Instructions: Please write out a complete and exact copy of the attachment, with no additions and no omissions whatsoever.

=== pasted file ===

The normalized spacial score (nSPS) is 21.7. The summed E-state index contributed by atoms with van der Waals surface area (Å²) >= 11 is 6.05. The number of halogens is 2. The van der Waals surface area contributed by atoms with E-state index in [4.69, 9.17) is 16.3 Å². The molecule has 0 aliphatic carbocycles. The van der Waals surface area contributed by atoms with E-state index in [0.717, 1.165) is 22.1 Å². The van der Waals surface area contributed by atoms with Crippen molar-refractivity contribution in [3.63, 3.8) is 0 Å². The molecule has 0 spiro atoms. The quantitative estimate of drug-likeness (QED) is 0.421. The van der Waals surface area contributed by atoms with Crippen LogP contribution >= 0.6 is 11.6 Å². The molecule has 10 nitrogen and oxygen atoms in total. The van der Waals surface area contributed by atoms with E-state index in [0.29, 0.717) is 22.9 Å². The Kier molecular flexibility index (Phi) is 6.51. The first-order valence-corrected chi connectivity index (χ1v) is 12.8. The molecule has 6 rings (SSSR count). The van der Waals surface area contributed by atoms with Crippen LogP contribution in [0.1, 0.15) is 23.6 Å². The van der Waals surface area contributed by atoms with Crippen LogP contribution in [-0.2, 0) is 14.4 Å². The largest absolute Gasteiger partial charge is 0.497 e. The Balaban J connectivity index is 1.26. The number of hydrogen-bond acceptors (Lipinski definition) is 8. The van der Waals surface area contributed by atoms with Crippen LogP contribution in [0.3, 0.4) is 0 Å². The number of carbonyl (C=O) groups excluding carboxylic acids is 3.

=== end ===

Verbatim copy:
The normalized spacial score (nSPS) is 21.7. The summed E-state index contributed by atoms with van der Waals surface area (Å²) >= 11 is 6.05. The number of halogens is 2. The van der Waals surface area contributed by atoms with E-state index in [4.69, 9.17) is 16.3 Å². The molecule has 0 aliphatic carbocycles. The van der Waals surface area contributed by atoms with E-state index in [0.717, 1.165) is 22.1 Å². The van der Waals surface area contributed by atoms with Crippen molar-refractivity contribution in [3.63, 3.8) is 0 Å². The molecule has 0 spiro atoms. The quantitative estimate of drug-likeness (QED) is 0.421. The van der Waals surface area contributed by atoms with Crippen LogP contribution >= 0.6 is 11.6 Å². The molecule has 10 nitrogen and oxygen atoms in total. The van der Waals surface area contributed by atoms with E-state index in [0.29, 0.717) is 22.9 Å². The Kier molecular flexibility index (Phi) is 6.51. The first-order valence-corrected chi connectivity index (χ1v) is 12.8. The molecule has 6 rings (SSSR count). The van der Waals surface area contributed by atoms with Crippen LogP contribution in [0.1, 0.15) is 23.6 Å². The van der Waals surface area contributed by atoms with Crippen LogP contribution in [-0.2, 0) is 14.4 Å². The largest absolute Gasteiger partial charge is 0.497 e. The Balaban J connectivity index is 1.26. The number of hydrogen-bond acceptors (Lipinski definition) is 8. The van der Waals surface area contributed by atoms with Crippen LogP contribution in [0.3, 0.4) is 0 Å². The number of carbonyl (C=O) groups excluding carboxylic acids is 3.